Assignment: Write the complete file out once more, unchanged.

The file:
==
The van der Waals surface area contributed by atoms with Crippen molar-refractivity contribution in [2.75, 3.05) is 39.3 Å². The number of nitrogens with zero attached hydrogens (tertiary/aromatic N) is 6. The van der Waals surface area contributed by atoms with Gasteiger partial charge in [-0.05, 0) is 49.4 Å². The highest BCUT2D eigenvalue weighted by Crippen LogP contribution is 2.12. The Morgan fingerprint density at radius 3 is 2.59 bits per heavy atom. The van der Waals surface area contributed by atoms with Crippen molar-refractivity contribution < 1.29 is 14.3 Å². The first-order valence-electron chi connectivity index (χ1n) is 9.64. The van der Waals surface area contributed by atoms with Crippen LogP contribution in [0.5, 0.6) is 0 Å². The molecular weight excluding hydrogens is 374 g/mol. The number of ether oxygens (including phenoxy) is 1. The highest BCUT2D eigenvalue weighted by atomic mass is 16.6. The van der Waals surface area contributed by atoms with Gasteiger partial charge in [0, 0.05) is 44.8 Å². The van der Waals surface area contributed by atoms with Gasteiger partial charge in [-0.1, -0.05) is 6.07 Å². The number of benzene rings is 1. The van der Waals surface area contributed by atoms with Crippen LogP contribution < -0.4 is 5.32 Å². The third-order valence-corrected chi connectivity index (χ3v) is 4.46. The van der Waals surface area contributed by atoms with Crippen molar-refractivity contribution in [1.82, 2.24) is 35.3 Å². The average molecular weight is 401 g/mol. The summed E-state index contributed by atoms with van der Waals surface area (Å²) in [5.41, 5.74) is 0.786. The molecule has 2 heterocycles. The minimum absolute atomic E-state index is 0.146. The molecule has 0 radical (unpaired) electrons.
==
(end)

The van der Waals surface area contributed by atoms with Crippen molar-refractivity contribution in [2.75, 3.05) is 39.3 Å². The number of nitrogens with zero attached hydrogens (tertiary/aromatic N) is 6. The van der Waals surface area contributed by atoms with Gasteiger partial charge in [-0.05, 0) is 49.4 Å². The highest BCUT2D eigenvalue weighted by Crippen LogP contribution is 2.12. The Morgan fingerprint density at radius 3 is 2.59 bits per heavy atom. The van der Waals surface area contributed by atoms with Crippen molar-refractivity contribution < 1.29 is 14.3 Å². The first-order valence-electron chi connectivity index (χ1n) is 9.64. The van der Waals surface area contributed by atoms with Crippen LogP contribution in [0.5, 0.6) is 0 Å². The molecular weight excluding hydrogens is 374 g/mol. The number of ether oxygens (including phenoxy) is 1. The highest BCUT2D eigenvalue weighted by atomic mass is 16.6. The van der Waals surface area contributed by atoms with Gasteiger partial charge in [0, 0.05) is 44.8 Å². The van der Waals surface area contributed by atoms with Gasteiger partial charge in [-0.1, -0.05) is 6.07 Å². The number of benzene rings is 1. The van der Waals surface area contributed by atoms with Crippen LogP contribution < -0.4 is 5.32 Å². The third-order valence-corrected chi connectivity index (χ3v) is 4.46. The van der Waals surface area contributed by atoms with Crippen molar-refractivity contribution in [1.82, 2.24) is 35.3 Å². The average molecular weight is 401 g/mol. The summed E-state index contributed by atoms with van der Waals surface area (Å²) in [5.41, 5.74) is 0.786. The molecule has 2 heterocycles. The minimum absolute atomic E-state index is 0.146. The molecule has 0 radical (unpaired) electrons.